Forbes has its list of rich folks out again.
It estimates Mr. Gates as being worth US$40.7 billion.
This is interesting in a bunch of ways. First off, rooting around in MSFT’s SEC filings, one sees that Bill had 651,749,668 shares, prior to the new 2-1 split. Multiply that by today’s share price, US$23.58, and adjust for the split, and one gets approx. $30.7 billion. So Forbes thinks Bill is worth $10 billion without his MSFT stock.
Another SEC filing says Bill is the holder of the single largest chunk of MSFT stock, at 11% of the total company. That’s interesting, because about 10 years ago I was able to back-calculate (given the share price and Bill’s stated worth in Forbes at the time) that Bill used to have about 33% of the stock.
The 22% difference went to the Foundation, mostly.
But you’ll notice 22% is bigger than 11%. So… Why isn’t the Foundation the biggest holder of MSFT?
The answer, I learned recently in Fortune (in a wholly unrelated article about how the Packards and the Hewletts have had very different strategies in their foundataions), is that the Foundation pretty much sold off the stock as it came in, immediately buying mostly bonds. This led to a pretty graph in the article, showing how the 10 biggest foundations have mostly tanked in the past few years, as they’ve been heavily invested in their donors’ stocks — except for the Gates Foundation, whose worth has continued to rise, to about $24 billion.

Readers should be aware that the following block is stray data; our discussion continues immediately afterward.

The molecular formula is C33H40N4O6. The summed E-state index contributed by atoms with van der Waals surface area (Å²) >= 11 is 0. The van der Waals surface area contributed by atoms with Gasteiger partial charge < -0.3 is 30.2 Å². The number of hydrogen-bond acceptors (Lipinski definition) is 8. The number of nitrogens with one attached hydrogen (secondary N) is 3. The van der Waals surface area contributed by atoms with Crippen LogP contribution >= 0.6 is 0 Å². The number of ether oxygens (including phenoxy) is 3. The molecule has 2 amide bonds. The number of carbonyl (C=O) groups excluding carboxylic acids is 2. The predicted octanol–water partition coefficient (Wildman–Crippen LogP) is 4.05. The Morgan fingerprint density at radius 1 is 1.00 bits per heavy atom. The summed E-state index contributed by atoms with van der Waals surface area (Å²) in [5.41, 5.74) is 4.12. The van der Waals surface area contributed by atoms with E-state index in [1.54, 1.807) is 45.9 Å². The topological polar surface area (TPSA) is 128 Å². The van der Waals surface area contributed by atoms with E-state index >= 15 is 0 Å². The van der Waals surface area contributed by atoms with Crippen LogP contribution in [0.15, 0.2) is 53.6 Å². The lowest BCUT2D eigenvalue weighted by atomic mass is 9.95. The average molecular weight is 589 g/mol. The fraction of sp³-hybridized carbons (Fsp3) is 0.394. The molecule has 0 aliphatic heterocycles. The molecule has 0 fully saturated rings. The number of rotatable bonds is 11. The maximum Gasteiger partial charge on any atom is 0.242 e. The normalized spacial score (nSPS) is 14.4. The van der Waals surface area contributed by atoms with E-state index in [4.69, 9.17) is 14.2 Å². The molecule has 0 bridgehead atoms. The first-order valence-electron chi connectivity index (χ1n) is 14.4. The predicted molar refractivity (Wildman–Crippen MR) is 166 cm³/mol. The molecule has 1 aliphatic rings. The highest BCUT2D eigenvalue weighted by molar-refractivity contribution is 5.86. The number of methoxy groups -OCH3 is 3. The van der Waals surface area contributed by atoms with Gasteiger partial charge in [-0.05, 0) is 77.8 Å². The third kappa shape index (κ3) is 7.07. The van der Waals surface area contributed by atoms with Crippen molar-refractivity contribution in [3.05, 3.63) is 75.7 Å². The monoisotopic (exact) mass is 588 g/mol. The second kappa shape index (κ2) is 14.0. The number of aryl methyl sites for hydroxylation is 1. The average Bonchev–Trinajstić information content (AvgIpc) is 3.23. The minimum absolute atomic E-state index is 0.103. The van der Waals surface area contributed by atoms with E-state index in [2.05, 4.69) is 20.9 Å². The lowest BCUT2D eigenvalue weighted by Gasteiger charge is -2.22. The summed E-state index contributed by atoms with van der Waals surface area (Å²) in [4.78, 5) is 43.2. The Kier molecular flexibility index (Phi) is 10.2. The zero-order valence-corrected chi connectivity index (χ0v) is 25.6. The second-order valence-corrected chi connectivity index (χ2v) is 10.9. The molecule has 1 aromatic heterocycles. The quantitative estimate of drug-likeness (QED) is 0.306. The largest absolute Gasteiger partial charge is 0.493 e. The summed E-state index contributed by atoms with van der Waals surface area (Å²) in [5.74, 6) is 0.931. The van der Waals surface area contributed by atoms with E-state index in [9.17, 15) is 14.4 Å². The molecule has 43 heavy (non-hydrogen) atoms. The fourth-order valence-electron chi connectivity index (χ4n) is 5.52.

Sounds like a mostly good deal, except…
Well, except that 22% of MSFT would be worth about $60 billion today, if they’d hung on to the stock over the long haul.
Also, it means that if Bill hadn’t gotten
worried about his image serious about philanthropy, he’d currently be worth about $100 billion (90 in stock, 10 in other investments)… Even at MSFT’s present relatively low prices.